Situated in the hybrid world of art and science, Lucy HG Solomon explores the impact of percussive human actions on animals and ecosystems. An internationally exhibiting artist whose subjects range from microbiological landscapes to manmade glaciers, her work layers science and narrative through digital media. In collaboration with the art collective, The League of Imaginary Scientists, she invites dialogue about human interactions with our surroundings through responsive art and digital storytelling.
Lucy HG Solomon teaches a range of courses that examine the intersection of the digital and physical worlds. She encourages students to examine issues of importance to them using digital tools. In response to her work with students on the topic of sustainability, CYPHER International awarded her one of their 2016 Change Maker awards at the Sustainable Earth Decathlon. She is also a 2016 recipient of the Energy Efficiency and Sustainability Best Practice Award for Sustainability in Academics, awarded by CHESC (CA Higher Education Sustainability Conference).
Lucy HG Solomon was awarded an MFA in Art from Claremont Graduate University and received a teaching fellowship from the Armory Center for the Arts. She has a history of layering nature and the human narrative in different contexts – with NASA through an artistic residency, with the Sundance Institute while crafting a crowd-sourced animation, and in remote places like the Arctic Circle, where she investigated the human/nature question. She has worked in collaboration with engineering students at Bradley University and in between chemistry, dance, and architecture in New York City, with the Scandinavian choreography collective, E.K.K.O. She initiated the art and science collective, The League of Imaginary Scientists, whose creative output has been anthologized in a book by the Museum of Contemporary Art in Los Angeles: Social Practice at MOCA 2008-2012.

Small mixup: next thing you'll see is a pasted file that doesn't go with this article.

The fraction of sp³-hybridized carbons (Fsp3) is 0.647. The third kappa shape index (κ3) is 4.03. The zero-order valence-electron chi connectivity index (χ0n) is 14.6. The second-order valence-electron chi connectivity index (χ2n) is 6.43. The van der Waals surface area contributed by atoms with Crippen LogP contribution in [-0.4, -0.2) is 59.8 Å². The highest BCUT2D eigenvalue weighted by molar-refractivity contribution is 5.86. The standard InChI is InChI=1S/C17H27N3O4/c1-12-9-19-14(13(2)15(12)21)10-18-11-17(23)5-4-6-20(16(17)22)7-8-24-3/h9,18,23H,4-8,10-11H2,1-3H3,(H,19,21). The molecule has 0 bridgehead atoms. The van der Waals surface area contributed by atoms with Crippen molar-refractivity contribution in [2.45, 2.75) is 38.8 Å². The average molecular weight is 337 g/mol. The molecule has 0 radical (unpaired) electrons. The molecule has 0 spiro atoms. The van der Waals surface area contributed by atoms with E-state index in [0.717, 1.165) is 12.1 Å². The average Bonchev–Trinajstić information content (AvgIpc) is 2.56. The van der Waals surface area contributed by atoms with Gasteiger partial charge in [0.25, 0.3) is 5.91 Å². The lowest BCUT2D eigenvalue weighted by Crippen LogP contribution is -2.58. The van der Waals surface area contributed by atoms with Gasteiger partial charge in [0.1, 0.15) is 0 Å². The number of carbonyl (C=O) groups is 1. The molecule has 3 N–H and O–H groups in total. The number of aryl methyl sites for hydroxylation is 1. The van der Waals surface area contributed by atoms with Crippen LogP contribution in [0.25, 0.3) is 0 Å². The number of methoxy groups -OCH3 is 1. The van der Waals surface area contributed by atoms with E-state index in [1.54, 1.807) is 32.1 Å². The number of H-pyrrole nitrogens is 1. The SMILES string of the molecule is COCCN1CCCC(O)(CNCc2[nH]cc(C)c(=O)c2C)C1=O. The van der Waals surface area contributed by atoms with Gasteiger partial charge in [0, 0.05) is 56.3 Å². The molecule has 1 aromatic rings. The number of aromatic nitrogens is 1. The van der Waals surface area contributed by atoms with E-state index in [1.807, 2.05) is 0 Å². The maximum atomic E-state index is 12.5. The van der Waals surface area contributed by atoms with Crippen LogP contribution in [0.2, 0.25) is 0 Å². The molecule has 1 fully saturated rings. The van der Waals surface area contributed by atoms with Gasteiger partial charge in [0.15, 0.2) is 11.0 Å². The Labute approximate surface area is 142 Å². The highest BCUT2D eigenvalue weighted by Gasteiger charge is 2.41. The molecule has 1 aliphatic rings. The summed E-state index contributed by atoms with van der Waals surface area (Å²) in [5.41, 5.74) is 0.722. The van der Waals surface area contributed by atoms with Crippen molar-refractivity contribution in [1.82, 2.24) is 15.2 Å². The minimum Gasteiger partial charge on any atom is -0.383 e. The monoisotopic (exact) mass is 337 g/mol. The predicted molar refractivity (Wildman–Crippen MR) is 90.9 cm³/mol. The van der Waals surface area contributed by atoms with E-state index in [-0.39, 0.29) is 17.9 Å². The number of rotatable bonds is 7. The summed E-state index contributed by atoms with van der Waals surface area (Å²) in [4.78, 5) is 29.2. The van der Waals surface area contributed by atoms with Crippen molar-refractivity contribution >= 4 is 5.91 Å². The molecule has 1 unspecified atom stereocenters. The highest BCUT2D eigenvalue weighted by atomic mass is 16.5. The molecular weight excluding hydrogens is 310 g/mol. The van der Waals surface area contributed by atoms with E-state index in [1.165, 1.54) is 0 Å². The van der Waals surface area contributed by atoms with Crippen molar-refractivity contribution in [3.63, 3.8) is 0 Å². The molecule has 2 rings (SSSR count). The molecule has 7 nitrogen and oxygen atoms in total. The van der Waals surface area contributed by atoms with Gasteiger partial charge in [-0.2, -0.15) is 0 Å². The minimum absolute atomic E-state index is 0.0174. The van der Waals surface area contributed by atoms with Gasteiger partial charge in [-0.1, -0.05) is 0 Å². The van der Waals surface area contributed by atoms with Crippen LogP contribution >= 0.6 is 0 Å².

Her interdisciplinary art has been exhibited widely, including at MOCA, the Art Museum of the University of Memphis, the Letterkenny Regional Cultural Centre in Ireland, Arhus Museum in Denmark, and locally at A Ship in the Woods in Escondido. Her articles and stories on the relationship of human beings to the planet and its non-human inhabitants have been published in the Visual Communication Quarterly, pacificREVIEW, Leonardo Journal, and Second Nature. She has held many residencies, including at California Institute of the Arts, MIT’s synthetic biology laboratory, Trondheim Art Academy in Norway, and eMobiLArt, the European Mobile Lab for Interactive Media Artists. Grants include support from the LA Department of Cultural Affairs, OLATS, iLAND, the Swiss Federal Office, and the Royal Norwegian Consulate.
Photo credit: Arts and Technology student Christopher Robertson